The Day – Connecticut College to Host Second Social Justice Conference


Connecticut College will host its second annual social justice conference, Elevate, on Zoom this week.

The virtual conference, scheduled for Wednesday and Thursday, will focus on the complex issue of housing injustice, while highlighting the work Connecticut College students, faculty and staff are doing to promote equity and inclusion on campus and in the community.

Presented by the Agnes Gund ’60 Dialogue Project, the two-day conference aims to recognize, celebrate, amplify and elevate diverse voices.

The main Conversations on Race discussion will be led this year by Dr. Rosemary Ndubuizu, an associate professor of African American studies at Georgetown University, who studies how housing policies are shaped by race, gender, economy, politics and ideology. She has over a decade of involvement with Organizing Neighborhood Equity DC, an organization dedicated to racial and economic equality.

Ndubuizu will use her expertise as a scholar-activist to start a conversation about why housing justice is an issue that involves race and class, and is “a core reproductive justice concern,” according to a statement from the school.

His lecture will be paired with two workshops that will help attendees learn more about the federal infrastructure bill and its impact on affordable housing, as well as activism around housing need.

During the conference, virtual attendees will have the opportunity to participate in more than a dozen different sessions, ranging from conversations about disability justice to discussions about the importance of gender pronouns.

The goal of the conference is to bring together students, families, faculty, staff, alumni and neighbors of Conn College to celebrate the beauty of cultural diversity in a way that “seeks to raise our collective consciousness on issues of equity and justice and to uplift and empower our communities that have historically been marginalized, erased and silenced,” according to the college.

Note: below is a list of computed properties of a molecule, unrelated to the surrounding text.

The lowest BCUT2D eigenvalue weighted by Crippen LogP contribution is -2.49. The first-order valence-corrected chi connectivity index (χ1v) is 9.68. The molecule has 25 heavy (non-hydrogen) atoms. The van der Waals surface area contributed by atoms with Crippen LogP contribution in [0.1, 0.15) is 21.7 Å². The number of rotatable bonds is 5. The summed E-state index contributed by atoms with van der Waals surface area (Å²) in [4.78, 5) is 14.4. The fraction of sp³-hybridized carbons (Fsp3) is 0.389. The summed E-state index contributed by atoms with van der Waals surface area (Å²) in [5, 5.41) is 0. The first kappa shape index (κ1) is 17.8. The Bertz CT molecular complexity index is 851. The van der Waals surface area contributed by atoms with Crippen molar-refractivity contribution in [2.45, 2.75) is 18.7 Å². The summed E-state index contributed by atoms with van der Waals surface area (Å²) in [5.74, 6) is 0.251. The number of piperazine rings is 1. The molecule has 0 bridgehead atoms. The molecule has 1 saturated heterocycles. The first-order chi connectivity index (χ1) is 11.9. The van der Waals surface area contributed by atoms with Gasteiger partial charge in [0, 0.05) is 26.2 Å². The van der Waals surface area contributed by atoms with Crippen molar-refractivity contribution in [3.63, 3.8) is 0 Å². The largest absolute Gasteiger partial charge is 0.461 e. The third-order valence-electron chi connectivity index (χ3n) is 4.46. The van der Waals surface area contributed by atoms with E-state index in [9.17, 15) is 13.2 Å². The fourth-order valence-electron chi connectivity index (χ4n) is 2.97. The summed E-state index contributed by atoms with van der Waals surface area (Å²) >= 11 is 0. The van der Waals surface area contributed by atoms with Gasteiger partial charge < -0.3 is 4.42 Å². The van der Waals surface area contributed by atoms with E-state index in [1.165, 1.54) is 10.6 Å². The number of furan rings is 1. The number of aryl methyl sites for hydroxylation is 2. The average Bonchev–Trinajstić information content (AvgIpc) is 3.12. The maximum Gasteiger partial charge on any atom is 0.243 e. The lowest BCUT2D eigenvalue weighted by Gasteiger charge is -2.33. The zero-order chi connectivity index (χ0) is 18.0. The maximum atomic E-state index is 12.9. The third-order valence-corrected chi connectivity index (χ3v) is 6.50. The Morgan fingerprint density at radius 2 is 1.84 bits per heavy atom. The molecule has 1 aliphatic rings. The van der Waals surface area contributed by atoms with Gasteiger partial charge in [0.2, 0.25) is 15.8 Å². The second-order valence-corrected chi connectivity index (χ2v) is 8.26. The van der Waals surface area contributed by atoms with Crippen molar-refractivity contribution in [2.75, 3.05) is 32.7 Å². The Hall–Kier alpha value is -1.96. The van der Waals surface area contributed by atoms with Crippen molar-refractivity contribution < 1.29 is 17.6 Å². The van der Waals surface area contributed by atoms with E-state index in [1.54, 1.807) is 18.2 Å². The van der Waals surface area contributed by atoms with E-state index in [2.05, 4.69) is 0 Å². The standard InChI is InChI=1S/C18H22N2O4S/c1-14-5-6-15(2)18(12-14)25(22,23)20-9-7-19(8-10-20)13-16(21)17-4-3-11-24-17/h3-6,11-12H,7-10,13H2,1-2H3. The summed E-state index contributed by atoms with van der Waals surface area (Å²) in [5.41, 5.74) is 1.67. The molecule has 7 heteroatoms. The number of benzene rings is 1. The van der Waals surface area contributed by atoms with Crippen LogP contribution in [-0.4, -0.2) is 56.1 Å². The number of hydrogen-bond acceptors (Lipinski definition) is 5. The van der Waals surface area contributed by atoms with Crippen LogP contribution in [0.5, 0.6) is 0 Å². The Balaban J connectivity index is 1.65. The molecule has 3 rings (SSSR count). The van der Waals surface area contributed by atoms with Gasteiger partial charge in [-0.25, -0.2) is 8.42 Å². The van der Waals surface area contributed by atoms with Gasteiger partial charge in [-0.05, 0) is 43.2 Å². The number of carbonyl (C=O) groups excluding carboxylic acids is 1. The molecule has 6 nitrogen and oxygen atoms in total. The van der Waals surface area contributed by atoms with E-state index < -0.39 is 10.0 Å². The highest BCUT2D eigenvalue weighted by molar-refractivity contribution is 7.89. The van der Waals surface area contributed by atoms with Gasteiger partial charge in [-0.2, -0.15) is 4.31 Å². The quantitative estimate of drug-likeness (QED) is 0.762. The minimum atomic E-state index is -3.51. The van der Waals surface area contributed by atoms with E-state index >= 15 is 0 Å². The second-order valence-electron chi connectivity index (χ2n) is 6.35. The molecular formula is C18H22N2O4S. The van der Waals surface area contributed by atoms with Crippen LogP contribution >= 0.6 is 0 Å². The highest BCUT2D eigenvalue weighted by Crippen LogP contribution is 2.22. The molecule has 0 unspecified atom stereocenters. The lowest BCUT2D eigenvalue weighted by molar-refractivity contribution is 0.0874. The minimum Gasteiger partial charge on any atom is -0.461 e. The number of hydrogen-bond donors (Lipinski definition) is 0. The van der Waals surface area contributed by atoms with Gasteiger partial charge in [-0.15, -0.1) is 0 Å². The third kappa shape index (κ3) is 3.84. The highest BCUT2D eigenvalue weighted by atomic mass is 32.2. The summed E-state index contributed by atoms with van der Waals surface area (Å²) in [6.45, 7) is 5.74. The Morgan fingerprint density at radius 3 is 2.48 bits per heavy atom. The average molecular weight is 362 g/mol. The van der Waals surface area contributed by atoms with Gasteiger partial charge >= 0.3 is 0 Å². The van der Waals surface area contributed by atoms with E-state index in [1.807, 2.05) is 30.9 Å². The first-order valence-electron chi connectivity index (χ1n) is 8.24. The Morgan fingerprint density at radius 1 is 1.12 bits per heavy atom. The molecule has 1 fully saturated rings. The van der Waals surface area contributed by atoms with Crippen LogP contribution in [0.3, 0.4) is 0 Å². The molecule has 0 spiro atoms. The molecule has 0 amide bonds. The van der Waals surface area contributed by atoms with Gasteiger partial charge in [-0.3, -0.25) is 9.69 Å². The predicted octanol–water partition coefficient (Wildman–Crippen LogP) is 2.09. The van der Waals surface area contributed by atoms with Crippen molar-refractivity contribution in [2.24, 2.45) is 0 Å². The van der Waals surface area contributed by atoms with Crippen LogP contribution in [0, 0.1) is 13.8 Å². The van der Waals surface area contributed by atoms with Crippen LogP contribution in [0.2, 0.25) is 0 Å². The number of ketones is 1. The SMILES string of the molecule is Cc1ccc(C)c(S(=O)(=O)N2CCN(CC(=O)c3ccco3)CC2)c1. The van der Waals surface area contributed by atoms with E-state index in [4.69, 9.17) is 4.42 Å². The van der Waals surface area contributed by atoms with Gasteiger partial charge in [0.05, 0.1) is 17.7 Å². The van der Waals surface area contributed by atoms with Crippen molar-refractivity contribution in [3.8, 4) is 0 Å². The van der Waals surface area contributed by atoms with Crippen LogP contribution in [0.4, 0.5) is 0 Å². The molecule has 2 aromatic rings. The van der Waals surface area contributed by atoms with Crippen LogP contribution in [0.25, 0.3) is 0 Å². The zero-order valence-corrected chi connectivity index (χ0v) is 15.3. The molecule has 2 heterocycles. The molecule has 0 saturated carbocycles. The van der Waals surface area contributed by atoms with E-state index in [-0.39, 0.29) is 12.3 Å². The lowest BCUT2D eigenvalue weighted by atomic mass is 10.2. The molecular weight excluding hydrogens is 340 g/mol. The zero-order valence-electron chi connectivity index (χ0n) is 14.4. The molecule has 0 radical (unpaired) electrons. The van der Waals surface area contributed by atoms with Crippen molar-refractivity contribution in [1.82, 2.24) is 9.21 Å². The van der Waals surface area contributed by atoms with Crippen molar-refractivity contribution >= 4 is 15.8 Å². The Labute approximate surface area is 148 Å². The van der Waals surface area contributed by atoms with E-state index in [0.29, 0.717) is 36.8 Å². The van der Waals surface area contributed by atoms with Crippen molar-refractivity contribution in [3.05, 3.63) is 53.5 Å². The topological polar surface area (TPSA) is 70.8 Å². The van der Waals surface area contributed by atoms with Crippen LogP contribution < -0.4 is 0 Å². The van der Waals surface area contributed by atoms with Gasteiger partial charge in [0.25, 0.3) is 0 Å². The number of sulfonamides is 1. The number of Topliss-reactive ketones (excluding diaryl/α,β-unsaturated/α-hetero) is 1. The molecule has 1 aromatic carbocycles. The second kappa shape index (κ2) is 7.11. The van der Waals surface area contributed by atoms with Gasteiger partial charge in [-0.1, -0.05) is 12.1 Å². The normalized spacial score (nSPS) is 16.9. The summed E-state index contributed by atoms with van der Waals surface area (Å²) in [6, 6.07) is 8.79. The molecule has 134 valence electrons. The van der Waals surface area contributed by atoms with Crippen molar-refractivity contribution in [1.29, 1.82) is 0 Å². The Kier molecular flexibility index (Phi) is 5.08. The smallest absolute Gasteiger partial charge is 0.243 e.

An exercise will feature former Black, Indigenous and People of Color, or BIPOC, students sharing stories of how their study abroad experiences have affected them. Following the discussion, Walter Commons Associate Director for Global Study and Engagement, Melissa Ryan, and her Coordinator, Lauren O’Leary, will discuss how students can engage at scale. world while in college and will share resources to help students prepare and thrive in their studies. -overseas environments.

Another workshop will focus on “busting trans myths”, exploring myths about transgender people throughout history, the harmful impact some myths have on trans communities, and why the use of appropriate pronouns is important and grammatically correct.

Speakers will include LaNitra Berger, Senior Director of Fellowships and Associate Director of African American Studies at George Mason University in Fairfax, Va., an award-winning scholar, educator and social justice advocate who is the author of several books, including “Exploring Education Abroad: A Guide for Participants from Racial and Ethnic Minorities.”

Life coach and author Christopher Coleman, founder and CEO of Unconfined Life Institute, a nonprofit that coaches and motivates individuals and groups, is also set to speak; and Jeneé Osterheldt, a cultural columnist who writes about social justice and identity through culture and the arts, focusing on Black lives.

Osterheldt created a multimedia series for the Boston Globe called “A Beautiful Resistance,” which amplifies black voices. Her workshop will explore how stories about black people are often told through extremes of brutality and poverty, but should be told in a space that celebrates everyday life.

The conference is free and open to the public. People can register for workshops online at; a Zoom account is required for registration.

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